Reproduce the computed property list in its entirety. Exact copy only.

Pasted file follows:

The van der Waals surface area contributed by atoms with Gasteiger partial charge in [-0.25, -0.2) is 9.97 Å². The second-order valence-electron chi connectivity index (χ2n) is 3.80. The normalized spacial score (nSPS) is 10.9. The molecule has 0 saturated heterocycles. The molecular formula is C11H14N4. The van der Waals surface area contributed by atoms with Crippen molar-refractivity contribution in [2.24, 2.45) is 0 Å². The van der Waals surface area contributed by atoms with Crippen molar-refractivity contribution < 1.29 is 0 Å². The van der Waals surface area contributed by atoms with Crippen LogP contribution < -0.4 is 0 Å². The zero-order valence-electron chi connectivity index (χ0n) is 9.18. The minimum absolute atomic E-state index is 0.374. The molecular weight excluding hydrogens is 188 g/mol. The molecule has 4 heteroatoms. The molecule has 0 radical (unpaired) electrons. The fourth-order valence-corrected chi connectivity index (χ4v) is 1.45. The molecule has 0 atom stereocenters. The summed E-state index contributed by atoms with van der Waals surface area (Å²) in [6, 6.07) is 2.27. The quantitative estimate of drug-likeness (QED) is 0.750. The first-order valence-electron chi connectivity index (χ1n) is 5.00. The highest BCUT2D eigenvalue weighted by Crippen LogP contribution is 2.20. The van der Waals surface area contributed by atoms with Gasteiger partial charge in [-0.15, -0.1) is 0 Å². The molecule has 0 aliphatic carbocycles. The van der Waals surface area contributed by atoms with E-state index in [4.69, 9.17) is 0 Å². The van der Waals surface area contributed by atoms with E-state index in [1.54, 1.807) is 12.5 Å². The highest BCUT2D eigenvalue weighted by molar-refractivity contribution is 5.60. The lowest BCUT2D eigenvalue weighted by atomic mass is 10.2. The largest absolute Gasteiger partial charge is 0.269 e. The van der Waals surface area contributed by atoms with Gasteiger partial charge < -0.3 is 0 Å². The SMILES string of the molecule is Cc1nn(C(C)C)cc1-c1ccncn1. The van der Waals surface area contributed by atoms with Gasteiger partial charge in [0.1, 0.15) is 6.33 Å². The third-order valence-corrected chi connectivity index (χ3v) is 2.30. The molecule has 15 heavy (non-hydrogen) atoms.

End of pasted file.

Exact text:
The van der Waals surface area contributed by atoms with Gasteiger partial charge in [-0.25, -0.2) is 9.97 Å². The second-order valence-electron chi connectivity index (χ2n) is 3.80. The normalized spacial score (nSPS) is 10.9. The molecule has 0 saturated heterocycles. The molecular formula is C11H14N4. The van der Waals surface area contributed by atoms with Crippen molar-refractivity contribution in [2.24, 2.45) is 0 Å². The van der Waals surface area contributed by atoms with Crippen molar-refractivity contribution < 1.29 is 0 Å². The van der Waals surface area contributed by atoms with Crippen LogP contribution < -0.4 is 0 Å². The zero-order valence-electron chi connectivity index (χ0n) is 9.18. The minimum absolute atomic E-state index is 0.374. The molecular weight excluding hydrogens is 188 g/mol. The molecule has 4 heteroatoms. The molecule has 0 radical (unpaired) electrons. The fourth-order valence-corrected chi connectivity index (χ4v) is 1.45. The molecule has 0 atom stereocenters. The summed E-state index contributed by atoms with van der Waals surface area (Å²) in [6, 6.07) is 2.27. The quantitative estimate of drug-likeness (QED) is 0.750. The first-order valence-electron chi connectivity index (χ1n) is 5.00. The highest BCUT2D eigenvalue weighted by Crippen LogP contribution is 2.20. The van der Waals surface area contributed by atoms with Gasteiger partial charge in [-0.15, -0.1) is 0 Å². The molecule has 0 aliphatic carbocycles. The van der Waals surface area contributed by atoms with E-state index in [4.69, 9.17) is 0 Å². The van der Waals surface area contributed by atoms with E-state index in [1.54, 1.807) is 12.5 Å². The highest BCUT2D eigenvalue weighted by molar-refractivity contribution is 5.60. The lowest BCUT2D eigenvalue weighted by atomic mass is 10.2. The largest absolute Gasteiger partial charge is 0.269 e. The van der Waals surface area contributed by atoms with Gasteiger partial charge < -0.3 is 0 Å². The SMILES string of the molecule is Cc1nn(C(C)C)cc1-c1ccncn1. The van der Waals surface area contributed by atoms with Gasteiger partial charge in [0.1, 0.15) is 6.33 Å². The third-order valence-corrected chi connectivity index (χ3v) is 2.30. The molecule has 15 heavy (non-hydrogen) atoms.